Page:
The 10th annual Queen City Shout music, film and art festival is still on for this year, but it will be an entirely virtual event in August.
Event founder Eddie Gumucio, a Springfield musician and educator, said the festival is being extended to a full week – Aug. 17-23 – to accommodate the 92 musical acts set to perform. Organizers previously planned to hold the event Aug. 20-23, with the format mixing live and online music performances, according to past Springfield Business Journal reporting.
However, Gumucio said the number of COVID-19 cases recently increasing in Springfield, Greene County and the state contributed to the decision to not have performances in venues along Commercial Street, as originally planned. He also didn’t want to give volunteers extra tasks such as enforcing capacity or masking issues with attendees.
“It was always going to be day to day,” Gumucio said of determining the best format for this year’s festival. “At the end of the day, it was the socially responsible thing to do.”
As of this morning, there have been 529 confirmed cases of COVID-19 in Greene County, according to the Springfield-Greene County Health Department’s coronavirus dashboard.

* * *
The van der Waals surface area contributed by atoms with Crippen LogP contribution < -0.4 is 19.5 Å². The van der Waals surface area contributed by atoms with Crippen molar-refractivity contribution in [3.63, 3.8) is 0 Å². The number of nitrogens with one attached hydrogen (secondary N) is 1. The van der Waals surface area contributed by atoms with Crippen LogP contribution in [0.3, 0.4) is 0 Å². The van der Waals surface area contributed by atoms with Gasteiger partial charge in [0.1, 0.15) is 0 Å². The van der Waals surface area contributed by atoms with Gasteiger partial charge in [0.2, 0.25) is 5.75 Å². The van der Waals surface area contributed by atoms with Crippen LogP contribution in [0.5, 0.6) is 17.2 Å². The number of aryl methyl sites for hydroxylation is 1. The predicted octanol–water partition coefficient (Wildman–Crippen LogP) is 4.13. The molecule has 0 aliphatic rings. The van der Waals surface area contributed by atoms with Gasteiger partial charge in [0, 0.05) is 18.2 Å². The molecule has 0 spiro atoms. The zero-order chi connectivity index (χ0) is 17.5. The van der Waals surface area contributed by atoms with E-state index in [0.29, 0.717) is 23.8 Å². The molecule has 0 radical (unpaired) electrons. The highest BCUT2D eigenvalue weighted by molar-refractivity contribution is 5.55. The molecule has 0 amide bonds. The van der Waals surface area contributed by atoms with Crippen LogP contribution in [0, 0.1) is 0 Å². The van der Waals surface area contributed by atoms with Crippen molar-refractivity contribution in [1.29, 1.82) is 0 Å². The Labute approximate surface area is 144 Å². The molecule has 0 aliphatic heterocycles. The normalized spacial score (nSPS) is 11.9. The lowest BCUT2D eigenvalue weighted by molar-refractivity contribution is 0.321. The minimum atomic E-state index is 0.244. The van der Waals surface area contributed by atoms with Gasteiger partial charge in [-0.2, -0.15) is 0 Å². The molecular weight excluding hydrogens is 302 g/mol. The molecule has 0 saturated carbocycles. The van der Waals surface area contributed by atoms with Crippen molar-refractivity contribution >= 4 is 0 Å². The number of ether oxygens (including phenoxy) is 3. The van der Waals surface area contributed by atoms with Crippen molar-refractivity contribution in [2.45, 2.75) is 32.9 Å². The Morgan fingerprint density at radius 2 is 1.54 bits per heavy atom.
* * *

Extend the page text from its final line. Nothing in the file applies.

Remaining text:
Gumucio has helped organize a GoFundMe crowdfunding campaign for Queen City Shout with a $15,000 goal. The event has no admission fee this year, but organizers are encouraging online donations. He said outside of operating costs – which could reach as much as $1,500 this year for advertising and T-shirt printing – all proceeds go toward nonprofits for poverty relief efforts.
Organizers donated nearly $10,000 of last year’s $11,200 proceeds to nonprofits, such as Victory Mission and Community Partnership of the Ozarks Inc., Gumucio said.
Music acts will perform on Facebook Live via the QueenCityShout.com website as well as the Queen City Shout (Open Mic) Facebook group, which started offering livestreamed concerts March 19. Gumucio said the name of the Facebook group, which has over 6,100 members, would change to an as-yet-undetermined name prior to the festival.
“It’s evolving and changing literally day to day,” he said of festival offerings, which also will include movies and possibly virtual art galleries. “We’re adding programming as we go.”
He said canceling the event was not favored, based on conversations he had with musicians and others annually involved with Queen City Shout.
“It would be nice to see that it’s contributing at least a little bit to maybe easing people’s concerns and worries, and letting them relax and escape,” he said of the virtual event.
Adrianna Norris became a first-time business owner with the opening of Finley River Chiropractic; PaPPo’s Pizzeria & Pub launched its newest location; and Huey Magoo’s opened its second store in the Ozarks.